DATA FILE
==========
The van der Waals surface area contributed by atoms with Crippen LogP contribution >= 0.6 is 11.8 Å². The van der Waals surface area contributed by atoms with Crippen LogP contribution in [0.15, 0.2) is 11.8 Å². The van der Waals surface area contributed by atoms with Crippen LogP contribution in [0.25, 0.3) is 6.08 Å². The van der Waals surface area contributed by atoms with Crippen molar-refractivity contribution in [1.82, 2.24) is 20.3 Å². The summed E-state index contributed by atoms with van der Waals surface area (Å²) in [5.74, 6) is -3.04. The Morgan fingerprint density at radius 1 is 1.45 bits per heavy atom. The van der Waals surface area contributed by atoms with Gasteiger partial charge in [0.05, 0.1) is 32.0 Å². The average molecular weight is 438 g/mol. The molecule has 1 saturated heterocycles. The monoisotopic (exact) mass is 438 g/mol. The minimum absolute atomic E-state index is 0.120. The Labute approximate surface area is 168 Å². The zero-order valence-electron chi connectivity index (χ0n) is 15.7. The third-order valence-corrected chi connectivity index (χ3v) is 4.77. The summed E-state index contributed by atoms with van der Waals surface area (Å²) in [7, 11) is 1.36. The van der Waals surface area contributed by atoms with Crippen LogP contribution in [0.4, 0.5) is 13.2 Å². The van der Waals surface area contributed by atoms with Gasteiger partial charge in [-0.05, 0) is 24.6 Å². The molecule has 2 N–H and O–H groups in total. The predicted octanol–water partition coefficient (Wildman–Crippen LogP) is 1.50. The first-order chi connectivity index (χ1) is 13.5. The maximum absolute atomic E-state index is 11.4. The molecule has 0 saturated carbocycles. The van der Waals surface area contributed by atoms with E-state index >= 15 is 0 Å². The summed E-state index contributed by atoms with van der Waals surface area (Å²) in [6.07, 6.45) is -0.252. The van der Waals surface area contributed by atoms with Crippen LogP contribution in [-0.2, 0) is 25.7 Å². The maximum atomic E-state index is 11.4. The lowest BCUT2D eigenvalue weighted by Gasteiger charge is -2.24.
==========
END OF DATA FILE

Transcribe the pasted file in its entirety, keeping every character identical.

The van der Waals surface area contributed by atoms with Crippen LogP contribution >= 0.6 is 11.8 Å². The van der Waals surface area contributed by atoms with Crippen LogP contribution in [0.15, 0.2) is 11.8 Å². The van der Waals surface area contributed by atoms with Crippen LogP contribution in [0.25, 0.3) is 6.08 Å². The van der Waals surface area contributed by atoms with Crippen molar-refractivity contribution in [1.82, 2.24) is 20.3 Å². The summed E-state index contributed by atoms with van der Waals surface area (Å²) in [5.74, 6) is -3.04. The Morgan fingerprint density at radius 1 is 1.45 bits per heavy atom. The van der Waals surface area contributed by atoms with Gasteiger partial charge in [0.05, 0.1) is 32.0 Å². The average molecular weight is 438 g/mol. The molecule has 1 saturated heterocycles. The monoisotopic (exact) mass is 438 g/mol. The minimum absolute atomic E-state index is 0.120. The Labute approximate surface area is 168 Å². The zero-order valence-electron chi connectivity index (χ0n) is 15.7. The third-order valence-corrected chi connectivity index (χ3v) is 4.77. The summed E-state index contributed by atoms with van der Waals surface area (Å²) in [7, 11) is 1.36. The van der Waals surface area contributed by atoms with Crippen LogP contribution in [0.4, 0.5) is 13.2 Å². The van der Waals surface area contributed by atoms with Gasteiger partial charge in [-0.05, 0) is 24.6 Å². The molecule has 2 N–H and O–H groups in total. The predicted octanol–water partition coefficient (Wildman–Crippen LogP) is 1.50. The first-order chi connectivity index (χ1) is 13.5. The maximum absolute atomic E-state index is 11.4. The molecule has 0 saturated carbocycles. The van der Waals surface area contributed by atoms with E-state index >= 15 is 0 Å². The summed E-state index contributed by atoms with van der Waals surface area (Å²) in [6.07, 6.45) is -0.252. The van der Waals surface area contributed by atoms with Crippen LogP contribution in [-0.2, 0) is 25.7 Å². The maximum atomic E-state index is 11.4. The lowest BCUT2D eigenvalue weighted by Gasteiger charge is -2.24.